- How do you think the author feels about libraries and their importance?
- How does Rudger know that the dinosaur is not a herbivore?
- Look at the double spread on pages 90 and 91. Why do you think the imaginary people are depicted in colour? What might the illustrator be trying to say?
- Who is Snowflake?
- How can a library be made of imagination?
- Look at the top of page 102. How and why does the author employ humour and sarcasm?
- What else do we learn about Mr. Bunting in this chapter? How do you think he could be defeated?
- What other frightening characters do you know in fairy tales? What makes them scary?
- How does John react to the presence of Emily and Rudger? How does John’s reaction differ to Amanda’s?
- How does Emily get John’s attention?
- Look at the illustrations on pages 166 and 117. How does the illustrator show John’s shock at seeing Emily? What do you think John might be thinking and feeling when he looks in the mirror?
- What does the verb ‘slumped’ suggest about how Emily is feeling?
- How does the simile ‘like dribbling custard’ help you picture what is happening to Emily on page 122?
- What do you think has happened to Zinzan?
- What is an urban myth? Do you know any?
- What evidence is there to suggest Cruncher-of-Bones doesn’t believe Rudger’s story?
- Read to the bottom of page 131. Who might the dog be talking about?
- Where have you heard Julia being mentioned before in the story? Look at the illustration. What sort of character do you think she will be?
- Look at page 137. What evidence is there to suggest that Julia might actually be nervous when she sees Rudger for the first time?
- Look at the illustrations on pages 138 and 139. Why is one character in colour and the other in black and white? Who do you think the girl and boy might be?
- What might Rudger be thinking and feeling when he realises he has turned into a girl? Record your ideas in a though bubble or on a post-it note.
- Compare with a partner how Amanda’s mum treats Rudger and how Julia’s mum treats him.
- Look at the illustration on page 149. Who seems to be the more powerful character? How does the illustrator show this? Look at the doll’s face. Do you notice anything strange about it?
- Was Rudger right to push Julia down the stairs? Discuss your ideas with a partner.
- What might Julia be thinking and feeling as she is taken to the hospital?
- Read to the bottom of page 157. What might Rudger do next?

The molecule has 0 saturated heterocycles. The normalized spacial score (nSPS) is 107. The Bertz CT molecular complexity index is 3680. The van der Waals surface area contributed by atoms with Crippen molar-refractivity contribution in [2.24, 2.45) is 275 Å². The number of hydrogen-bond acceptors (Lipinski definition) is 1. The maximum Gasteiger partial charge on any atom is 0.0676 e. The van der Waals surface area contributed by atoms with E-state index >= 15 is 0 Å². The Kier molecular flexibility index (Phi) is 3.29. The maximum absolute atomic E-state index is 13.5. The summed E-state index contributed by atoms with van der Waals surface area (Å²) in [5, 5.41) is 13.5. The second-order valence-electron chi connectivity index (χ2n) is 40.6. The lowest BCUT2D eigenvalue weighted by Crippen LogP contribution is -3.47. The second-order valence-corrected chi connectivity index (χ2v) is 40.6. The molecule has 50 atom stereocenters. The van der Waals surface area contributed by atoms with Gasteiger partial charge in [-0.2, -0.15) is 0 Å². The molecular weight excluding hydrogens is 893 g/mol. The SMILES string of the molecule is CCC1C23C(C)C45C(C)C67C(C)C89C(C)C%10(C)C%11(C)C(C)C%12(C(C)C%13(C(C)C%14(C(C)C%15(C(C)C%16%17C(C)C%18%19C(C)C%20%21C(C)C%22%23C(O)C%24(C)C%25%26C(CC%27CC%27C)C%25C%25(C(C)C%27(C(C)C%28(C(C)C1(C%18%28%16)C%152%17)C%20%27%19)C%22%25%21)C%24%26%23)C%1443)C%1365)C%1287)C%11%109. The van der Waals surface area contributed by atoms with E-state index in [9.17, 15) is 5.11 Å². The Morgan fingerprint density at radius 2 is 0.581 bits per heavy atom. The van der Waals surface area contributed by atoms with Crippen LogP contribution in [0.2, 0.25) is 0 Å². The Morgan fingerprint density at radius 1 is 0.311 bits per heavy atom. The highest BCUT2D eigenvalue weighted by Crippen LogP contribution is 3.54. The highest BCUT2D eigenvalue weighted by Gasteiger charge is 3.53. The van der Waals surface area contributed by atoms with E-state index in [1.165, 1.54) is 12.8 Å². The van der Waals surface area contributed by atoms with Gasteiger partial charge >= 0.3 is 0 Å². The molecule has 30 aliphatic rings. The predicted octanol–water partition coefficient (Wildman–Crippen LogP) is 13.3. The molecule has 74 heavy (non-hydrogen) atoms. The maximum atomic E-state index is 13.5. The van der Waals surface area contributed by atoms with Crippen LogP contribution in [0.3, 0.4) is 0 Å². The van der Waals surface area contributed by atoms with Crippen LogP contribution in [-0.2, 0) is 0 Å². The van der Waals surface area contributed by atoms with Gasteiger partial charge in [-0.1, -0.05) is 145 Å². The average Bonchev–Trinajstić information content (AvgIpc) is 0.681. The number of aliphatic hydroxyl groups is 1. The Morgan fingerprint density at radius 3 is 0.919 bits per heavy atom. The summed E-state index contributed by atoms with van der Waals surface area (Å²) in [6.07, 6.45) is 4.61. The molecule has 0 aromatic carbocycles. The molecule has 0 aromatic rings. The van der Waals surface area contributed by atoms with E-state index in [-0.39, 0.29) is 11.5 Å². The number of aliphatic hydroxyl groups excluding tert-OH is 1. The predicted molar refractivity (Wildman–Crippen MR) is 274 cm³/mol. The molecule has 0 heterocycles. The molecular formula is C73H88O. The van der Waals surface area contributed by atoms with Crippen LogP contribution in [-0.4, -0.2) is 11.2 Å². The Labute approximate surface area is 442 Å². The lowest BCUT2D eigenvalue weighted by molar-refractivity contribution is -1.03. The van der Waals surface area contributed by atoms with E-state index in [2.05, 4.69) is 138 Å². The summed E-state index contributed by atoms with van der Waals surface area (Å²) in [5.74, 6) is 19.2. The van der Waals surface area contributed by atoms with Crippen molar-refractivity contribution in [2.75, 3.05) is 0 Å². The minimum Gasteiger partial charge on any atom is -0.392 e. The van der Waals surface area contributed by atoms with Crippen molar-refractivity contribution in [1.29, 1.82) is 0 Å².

- What do you think the phrase ‘anxiety leaking into her voice’ means?
- Find two examples in this chapter that highlight Rudger’s bravery and determination. Discuss your ideas with a partner.
- Use a double-bubble map to compare and contrast Julia and Amanda. How are they similar? How are they different?
- Look at the picture on page 167. How might Rudger be feeling? What do you notice about Mr. Bunting’s companion?
- Look at page 168. Why do you think Mr. Bunting refers to Amanda as ‘it’? What impact does that have?
- What do you think Mr. Bunting can smell?
- Why does the author keep referring to the numbered rooms that Rudger can see? What effect does it have?
- What do you think the sapling might be growing from the bed?
- Look at the illustration on page 172 and 173. What do you notice about the use of colour? What might mum be thinking and feeling? Can you use the picture of the Patient Information to work out what has happened to Amanda?
- Why do you think mum is talking to Amanda?
- Read to the bottom of page 175. What might happen next? Discuss your ideas with a partner.
- Explain the simile ‘fingers out like talons’ to a partner. What image does it create in your head when you read this?
- What might the growing sapling represent and symbolise?
- How does the author create tension and excitement in this chapter? Is it successful?
- What do you think the ‘weird warming shiver’ running through Rudger might be?
- Read to the bottom of page 187. What might the glass dome be?
- Allow the children some time to explore the illustration on page 188 and 189. Encourage them to discuss the use of colour and what might be happening. Can they write some sentences about the picture, referring to the characters’ feelings?
- What simile does the author use on page 191 to describe the girl? Is it effective? Can you think of another?
- Look at page 191. Why do you think the word ‘borrow’ is in italics?